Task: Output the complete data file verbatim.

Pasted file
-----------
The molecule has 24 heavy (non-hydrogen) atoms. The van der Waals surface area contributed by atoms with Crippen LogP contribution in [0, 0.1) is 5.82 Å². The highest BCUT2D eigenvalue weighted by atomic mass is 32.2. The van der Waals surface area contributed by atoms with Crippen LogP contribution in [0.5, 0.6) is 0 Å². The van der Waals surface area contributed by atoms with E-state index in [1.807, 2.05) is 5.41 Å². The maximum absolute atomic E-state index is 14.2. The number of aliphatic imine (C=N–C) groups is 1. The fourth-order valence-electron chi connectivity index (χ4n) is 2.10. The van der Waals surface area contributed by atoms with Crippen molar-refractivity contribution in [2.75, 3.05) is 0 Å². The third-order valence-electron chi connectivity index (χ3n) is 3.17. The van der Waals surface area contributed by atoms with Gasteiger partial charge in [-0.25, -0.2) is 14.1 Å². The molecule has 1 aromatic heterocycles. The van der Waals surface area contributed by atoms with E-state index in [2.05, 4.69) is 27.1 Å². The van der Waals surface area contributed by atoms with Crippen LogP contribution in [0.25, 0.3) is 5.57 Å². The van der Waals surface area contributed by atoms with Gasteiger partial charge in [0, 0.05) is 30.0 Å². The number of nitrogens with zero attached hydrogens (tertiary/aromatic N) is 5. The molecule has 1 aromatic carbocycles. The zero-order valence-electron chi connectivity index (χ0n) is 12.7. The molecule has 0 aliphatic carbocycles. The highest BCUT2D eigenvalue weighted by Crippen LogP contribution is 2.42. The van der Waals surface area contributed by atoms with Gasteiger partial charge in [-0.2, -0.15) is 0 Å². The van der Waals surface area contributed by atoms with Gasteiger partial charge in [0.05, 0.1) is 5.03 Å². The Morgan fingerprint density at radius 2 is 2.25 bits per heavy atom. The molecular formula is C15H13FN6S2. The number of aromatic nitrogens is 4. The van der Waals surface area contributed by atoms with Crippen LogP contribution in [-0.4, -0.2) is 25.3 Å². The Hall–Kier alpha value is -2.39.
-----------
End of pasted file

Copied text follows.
The molecule has 24 heavy (non-hydrogen) atoms. The van der Waals surface area contributed by atoms with Crippen LogP contribution in [0, 0.1) is 5.82 Å². The highest BCUT2D eigenvalue weighted by atomic mass is 32.2. The van der Waals surface area contributed by atoms with Crippen LogP contribution in [0.5, 0.6) is 0 Å². The van der Waals surface area contributed by atoms with E-state index in [1.807, 2.05) is 5.41 Å². The maximum absolute atomic E-state index is 14.2. The number of aliphatic imine (C=N–C) groups is 1. The fourth-order valence-electron chi connectivity index (χ4n) is 2.10. The van der Waals surface area contributed by atoms with Crippen molar-refractivity contribution in [2.75, 3.05) is 0 Å². The third-order valence-electron chi connectivity index (χ3n) is 3.17. The van der Waals surface area contributed by atoms with Gasteiger partial charge in [-0.25, -0.2) is 14.1 Å². The molecule has 1 aromatic heterocycles. The van der Waals surface area contributed by atoms with E-state index in [2.05, 4.69) is 27.1 Å². The van der Waals surface area contributed by atoms with Crippen LogP contribution in [0.25, 0.3) is 5.57 Å². The van der Waals surface area contributed by atoms with Gasteiger partial charge in [0, 0.05) is 30.0 Å². The number of nitrogens with zero attached hydrogens (tertiary/aromatic N) is 5. The molecule has 1 aromatic carbocycles. The zero-order valence-electron chi connectivity index (χ0n) is 12.7. The molecule has 0 aliphatic carbocycles. The highest BCUT2D eigenvalue weighted by Crippen LogP contribution is 2.42. The van der Waals surface area contributed by atoms with Gasteiger partial charge in [-0.2, -0.15) is 0 Å². The van der Waals surface area contributed by atoms with Gasteiger partial charge in [0.05, 0.1) is 5.03 Å². The Morgan fingerprint density at radius 2 is 2.25 bits per heavy atom. The molecular formula is C15H13FN6S2. The number of aromatic nitrogens is 4. The van der Waals surface area contributed by atoms with Crippen LogP contribution in [-0.4, -0.2) is 25.3 Å². The Hall–Kier alpha value is -2.39.